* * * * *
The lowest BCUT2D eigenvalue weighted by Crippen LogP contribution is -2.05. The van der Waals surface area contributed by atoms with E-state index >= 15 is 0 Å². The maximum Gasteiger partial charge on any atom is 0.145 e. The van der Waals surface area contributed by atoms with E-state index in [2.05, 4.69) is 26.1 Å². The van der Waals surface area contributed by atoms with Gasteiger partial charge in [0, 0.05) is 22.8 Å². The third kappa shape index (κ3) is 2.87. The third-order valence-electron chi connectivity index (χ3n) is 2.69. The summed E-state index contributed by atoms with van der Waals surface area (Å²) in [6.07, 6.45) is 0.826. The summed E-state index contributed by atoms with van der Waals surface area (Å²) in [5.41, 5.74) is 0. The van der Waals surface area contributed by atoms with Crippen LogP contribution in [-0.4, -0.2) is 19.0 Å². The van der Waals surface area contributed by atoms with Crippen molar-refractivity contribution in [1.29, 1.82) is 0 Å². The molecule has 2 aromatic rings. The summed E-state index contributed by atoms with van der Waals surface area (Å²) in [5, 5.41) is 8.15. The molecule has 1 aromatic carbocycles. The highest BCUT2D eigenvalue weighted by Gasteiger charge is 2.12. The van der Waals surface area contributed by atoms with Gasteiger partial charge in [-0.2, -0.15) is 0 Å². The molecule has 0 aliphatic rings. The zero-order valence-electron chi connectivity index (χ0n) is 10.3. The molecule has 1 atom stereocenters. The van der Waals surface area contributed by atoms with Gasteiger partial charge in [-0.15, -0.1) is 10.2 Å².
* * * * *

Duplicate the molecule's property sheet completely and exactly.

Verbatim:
The lowest BCUT2D eigenvalue weighted by Crippen LogP contribution is -2.05. The van der Waals surface area contributed by atoms with E-state index >= 15 is 0 Å². The maximum Gasteiger partial charge on any atom is 0.145 e. The van der Waals surface area contributed by atoms with E-state index in [2.05, 4.69) is 26.1 Å². The van der Waals surface area contributed by atoms with Gasteiger partial charge in [0, 0.05) is 22.8 Å². The third kappa shape index (κ3) is 2.87. The third-order valence-electron chi connectivity index (χ3n) is 2.69. The summed E-state index contributed by atoms with van der Waals surface area (Å²) in [6.07, 6.45) is 0.826. The summed E-state index contributed by atoms with van der Waals surface area (Å²) in [5.41, 5.74) is 0. The van der Waals surface area contributed by atoms with Crippen LogP contribution in [-0.4, -0.2) is 19.0 Å². The van der Waals surface area contributed by atoms with Crippen molar-refractivity contribution in [1.29, 1.82) is 0 Å². The molecule has 2 aromatic rings. The summed E-state index contributed by atoms with van der Waals surface area (Å²) in [5, 5.41) is 8.15. The molecule has 1 aromatic carbocycles. The highest BCUT2D eigenvalue weighted by Gasteiger charge is 2.12. The van der Waals surface area contributed by atoms with Gasteiger partial charge in [-0.2, -0.15) is 0 Å². The molecule has 0 aliphatic rings. The zero-order valence-electron chi connectivity index (χ0n) is 10.3. The molecule has 1 atom stereocenters. The van der Waals surface area contributed by atoms with Gasteiger partial charge in [-0.15, -0.1) is 10.2 Å².